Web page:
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Research Article

Changes to Airborne Pollen Counts across Europe

  • Chiara Ziello mail,

    ziello@wzw.tum.de

    Affiliation: Chair of Ecoclimatology, Technische Universität München, Freising-Weihenstephan, Germany

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  • Tim H. Sparks,

    Affiliations: Chair of Ecoclimatology, Technische Universität München, Freising-Weihenstephan, Germany, Institute for Advanced Study, Technische Universität München, Garching, Germany, Institute of Zoology, Poznań University of Life Sciences, Poznań, Poland

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  • Nicole Estrella,

    Affiliations: Chair of Ecoclimatology, Technische Universität München, Freising-Weihenstephan, Germany, Institute for Advanced Study, Technische Universität München, Garching, Germany

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  • Jordina Belmonte,

    Affiliation: Botany Unit and Institute of Environmental Science and Technology (ICTA), Universitat Autònoma de Barcelona, Bellaterra, Spain

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  • Karl C. Bergmann,

    Affiliation: Allergie-Centrum-Charité, Charité-Universitätsmedizin Berlin, Berlin, Germany

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  • Edith Bucher,

    Affiliation: Laboratorio Biologico, Agenzia provinciale per l'ambiente, Laives (BZ), Italy

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  • Maria Antonia Brighetti,

    Affiliation: Dipartimento di Biologia, Università di Roma “Tor Vergata”, Roma, Italy

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  • Athanasios Damialis,

    Affiliation: Department of Ecology, School of Biology, Aristotle University, Thessaloniki, Greece

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  • Monique Detandt,

    Affiliation: Section Mycology and Aerobiology, Scientific Institute of Public Health, Brussels, Belgium

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  • Carmen Galán,

    Affiliation: Department of Botany, Ecology and Plant Physiology, University of Córdoba, Córdoba, Spain

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  • Regula Gehrig,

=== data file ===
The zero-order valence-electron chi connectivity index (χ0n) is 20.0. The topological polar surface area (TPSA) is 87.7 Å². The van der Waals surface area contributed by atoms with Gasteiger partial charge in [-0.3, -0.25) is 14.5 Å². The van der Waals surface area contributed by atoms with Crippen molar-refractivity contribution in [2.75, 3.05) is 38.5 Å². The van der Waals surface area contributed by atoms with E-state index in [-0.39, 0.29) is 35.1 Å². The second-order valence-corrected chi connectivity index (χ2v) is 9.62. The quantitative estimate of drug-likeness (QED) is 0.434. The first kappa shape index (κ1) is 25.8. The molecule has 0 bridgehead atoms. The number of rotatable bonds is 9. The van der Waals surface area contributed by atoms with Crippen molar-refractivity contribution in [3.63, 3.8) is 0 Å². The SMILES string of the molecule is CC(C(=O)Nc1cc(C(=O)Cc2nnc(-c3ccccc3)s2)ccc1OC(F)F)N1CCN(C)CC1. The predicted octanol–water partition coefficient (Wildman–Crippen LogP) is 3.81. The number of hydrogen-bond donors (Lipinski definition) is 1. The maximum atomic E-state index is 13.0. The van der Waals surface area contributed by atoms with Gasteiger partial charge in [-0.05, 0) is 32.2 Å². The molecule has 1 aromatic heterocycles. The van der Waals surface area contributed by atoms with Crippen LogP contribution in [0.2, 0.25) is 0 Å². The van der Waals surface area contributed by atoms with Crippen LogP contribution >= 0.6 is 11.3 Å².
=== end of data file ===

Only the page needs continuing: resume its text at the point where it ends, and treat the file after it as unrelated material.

Affiliation: Federal Office of Meteorology and Climatology MeteoSwiss, Zurich, Switzerland

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  • Lukasz Grewling,

    Affiliation: Laboratory of Aeropalynology, Adam Mickiewicz University, Poznań, Poland

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  • Adela M. Gutiérrez Bustillo,

    Affiliation: Department of Plant Biology II, Complutense University of Madrid, Madrid, Spain

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  • Margrét Hallsdóttir,

    Affiliation: Icelandic Institute of Natural History, Gardabær, Iceland

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  • Marie-Claire Kockhans-Bieda,

    Affiliation: Station d'Aérobiologie, Centre Hospitalier de Luxembourg, Luxembourg, Luxembourg

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  • Concepción De Linares,

    Affiliation: Botany Unit and Institute of Environmental Science and Technology (ICTA), Universitat Autònoma de Barcelona, Bellaterra, Spain

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  • Dorota Myszkowska,

    Affiliation: Department of Clinical and Environmental Allergology, Jagiellonian University, Medical College, Kraków, Poland

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  • Anna Pàldy,

    Affiliation: Department of Biology, National Institute of Environmental Health, Budapest, Hungary

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  • Adriana Sánchez,

    Affiliation: Chair of Ecoclimatology, Technische Universität München, Freising-Weihenstephan, Germany

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  • Matthew Smith,

    Affiliation: National Pollen and Aerobiology Research Unit, University of Worcester, Worcester, UK

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  • Michel Thibaudon,

    Affiliation: Réseau National de Surveillance Aérobiologique, Brussieu, France

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  • Alessandro Travaglini,

    Affiliation: Dipartimento di Biologia, Università di Roma “Tor Vergata”, Roma, Italy

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  • Agnieszka Uruska,

    Affiliation: Laboratory of Palaeoecology and Archaeobotany, Gdańsk University, Gdańsk, Poland

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  • Rosa M. Valencia-Barrera,